Andy Gray, Sky Sport’s chief football pundit, turns to anchor man Richard Keys: “No goals, no shots on target, no incidents of note. There’s no doubt about it, we’ve just watched 90 minutes of absolutely fantastic football on Sky Sports. Football is the winner on the day!” he splutters with feverish excitement.
A slight exaggeration, perhaps, but all too often the channel which has paid so much for the rights to screen live Premier League football spends too much time trying to convince us that it’s worth every penny, instead of occasionally admitting that the game we’ve watched was poor. They’ve invested too much in promoting the product as the pinnacle of televisual sporting transmission to admit that sometimes it just falls flat.
And I can’t help thinking that last night’s leaders’ debate on ITV has met the same fate. Despite my doubts about the whole thing (see my previous blog ‘Watching the party leaders’ mass-debate’), I’ll admit that it was genuinely exciting that it was happening. But the media’s almost orgasmic response to the whole thing leaves me mystified and wondering whether they aren’t just trying to justify years of clamouring for the debates to take place.
Read between the lines of many of the previews of the event and you’ll detect that the outcome was already determined, albeit on dubious grounds: Nick Clegg (with little to lose) would win because he’s unknown and therefore fresh fodder, David Cameron has a slicker media presence, so he’ll be OK, Gordon Brown is the incumbent, so he’s up for a pasting.
Expel those thoughts and watch the debate again. Clegg gave very few responses that informed us what his party would actually do to fix things. David Cameron – touted as the contender who’d feel most comfortable on set – looked truly terrified during the early stages. As for Brown, in many reports the only credit he is given is for cracking the first (surely only?) “joke”, even though it wasn’t funny and he fluffed the delivery.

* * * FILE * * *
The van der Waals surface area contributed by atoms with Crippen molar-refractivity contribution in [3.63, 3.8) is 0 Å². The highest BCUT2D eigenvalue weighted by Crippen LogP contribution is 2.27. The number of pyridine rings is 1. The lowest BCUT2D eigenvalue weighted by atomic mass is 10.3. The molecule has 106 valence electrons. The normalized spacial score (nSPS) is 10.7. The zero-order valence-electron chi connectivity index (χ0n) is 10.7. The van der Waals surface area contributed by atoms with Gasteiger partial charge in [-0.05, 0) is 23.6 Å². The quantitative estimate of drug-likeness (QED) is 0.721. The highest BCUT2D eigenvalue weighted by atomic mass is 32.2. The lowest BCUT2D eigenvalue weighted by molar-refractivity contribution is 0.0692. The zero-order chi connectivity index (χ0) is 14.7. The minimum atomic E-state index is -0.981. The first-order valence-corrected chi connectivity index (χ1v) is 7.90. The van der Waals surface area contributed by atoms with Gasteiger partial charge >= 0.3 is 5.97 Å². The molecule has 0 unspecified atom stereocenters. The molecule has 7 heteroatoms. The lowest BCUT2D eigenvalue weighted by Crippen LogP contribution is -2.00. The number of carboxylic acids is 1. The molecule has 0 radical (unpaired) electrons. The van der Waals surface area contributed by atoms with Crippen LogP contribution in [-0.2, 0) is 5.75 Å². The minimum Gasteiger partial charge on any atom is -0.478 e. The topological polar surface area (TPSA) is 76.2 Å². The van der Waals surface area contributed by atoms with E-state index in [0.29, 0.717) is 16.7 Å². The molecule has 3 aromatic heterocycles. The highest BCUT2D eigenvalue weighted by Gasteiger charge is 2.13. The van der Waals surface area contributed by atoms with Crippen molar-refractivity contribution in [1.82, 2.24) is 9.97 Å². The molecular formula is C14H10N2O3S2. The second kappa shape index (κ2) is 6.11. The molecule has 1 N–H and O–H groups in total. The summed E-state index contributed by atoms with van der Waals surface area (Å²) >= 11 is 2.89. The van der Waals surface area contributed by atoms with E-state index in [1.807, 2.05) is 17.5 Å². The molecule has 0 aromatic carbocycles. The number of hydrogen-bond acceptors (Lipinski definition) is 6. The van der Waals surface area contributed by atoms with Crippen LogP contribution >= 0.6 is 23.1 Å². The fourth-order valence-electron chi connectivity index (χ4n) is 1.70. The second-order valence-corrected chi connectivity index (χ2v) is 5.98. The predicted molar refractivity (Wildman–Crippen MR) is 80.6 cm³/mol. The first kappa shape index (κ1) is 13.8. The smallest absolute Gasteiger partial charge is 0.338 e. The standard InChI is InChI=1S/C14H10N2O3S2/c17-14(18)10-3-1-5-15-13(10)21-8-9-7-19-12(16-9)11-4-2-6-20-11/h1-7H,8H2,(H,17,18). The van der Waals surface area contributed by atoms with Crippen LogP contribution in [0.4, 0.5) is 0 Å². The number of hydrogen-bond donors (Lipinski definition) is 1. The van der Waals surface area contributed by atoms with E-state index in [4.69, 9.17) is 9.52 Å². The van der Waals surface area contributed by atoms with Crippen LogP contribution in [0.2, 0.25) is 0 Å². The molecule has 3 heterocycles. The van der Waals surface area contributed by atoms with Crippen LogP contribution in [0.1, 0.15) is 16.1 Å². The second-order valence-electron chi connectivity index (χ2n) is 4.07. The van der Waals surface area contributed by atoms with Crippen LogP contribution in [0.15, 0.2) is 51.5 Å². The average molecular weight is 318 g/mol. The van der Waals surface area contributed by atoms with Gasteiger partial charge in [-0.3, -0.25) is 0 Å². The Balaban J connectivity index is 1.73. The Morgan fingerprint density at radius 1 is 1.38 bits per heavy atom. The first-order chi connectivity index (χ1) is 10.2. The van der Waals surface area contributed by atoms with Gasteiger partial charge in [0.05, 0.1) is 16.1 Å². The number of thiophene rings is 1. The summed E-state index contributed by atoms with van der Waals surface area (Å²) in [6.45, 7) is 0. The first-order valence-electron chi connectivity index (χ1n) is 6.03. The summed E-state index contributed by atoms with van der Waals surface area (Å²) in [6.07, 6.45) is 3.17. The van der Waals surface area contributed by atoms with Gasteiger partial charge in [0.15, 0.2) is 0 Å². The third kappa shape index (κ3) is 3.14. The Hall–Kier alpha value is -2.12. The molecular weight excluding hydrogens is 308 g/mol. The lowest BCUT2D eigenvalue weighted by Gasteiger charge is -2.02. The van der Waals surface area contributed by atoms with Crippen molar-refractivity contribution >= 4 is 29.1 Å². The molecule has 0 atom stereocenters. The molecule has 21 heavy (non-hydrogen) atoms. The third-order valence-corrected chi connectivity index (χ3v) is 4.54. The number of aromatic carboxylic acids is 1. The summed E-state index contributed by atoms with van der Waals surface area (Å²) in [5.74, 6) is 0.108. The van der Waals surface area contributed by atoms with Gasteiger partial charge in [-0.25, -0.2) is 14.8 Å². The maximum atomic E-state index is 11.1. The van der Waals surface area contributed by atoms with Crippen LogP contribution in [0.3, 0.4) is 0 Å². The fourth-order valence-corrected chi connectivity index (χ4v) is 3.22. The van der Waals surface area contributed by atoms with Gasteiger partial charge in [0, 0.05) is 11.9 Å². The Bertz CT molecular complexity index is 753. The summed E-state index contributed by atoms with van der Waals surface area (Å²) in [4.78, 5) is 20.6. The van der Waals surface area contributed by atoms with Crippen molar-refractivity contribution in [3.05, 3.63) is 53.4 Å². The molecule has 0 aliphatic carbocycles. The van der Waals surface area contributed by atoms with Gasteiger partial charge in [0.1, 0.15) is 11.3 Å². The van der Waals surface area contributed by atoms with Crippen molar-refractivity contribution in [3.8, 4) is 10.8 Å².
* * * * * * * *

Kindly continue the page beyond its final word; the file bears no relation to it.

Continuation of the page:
There were no gaffes, no big punches landed, no real opportunities in the debate’s tight orchestration to pursue a robust and searching line of questioning. But no matter, the important thing, evidently, is that from 90 minutes, if you look hard enough there’s plenty for the media to contrive that will fit into their pre-prepared coverage.
A political counterpart of Andy Gray might more honestly adapt my totally fictitious quote at the top of this piece by saying “No own goals, no in depth policy discussion, no real probing of the leaders. There’s no doubt about it, we’ve watched 90 minutes of nothing much at all. The media is the winner on the day.” But that’s just not good copy, is it?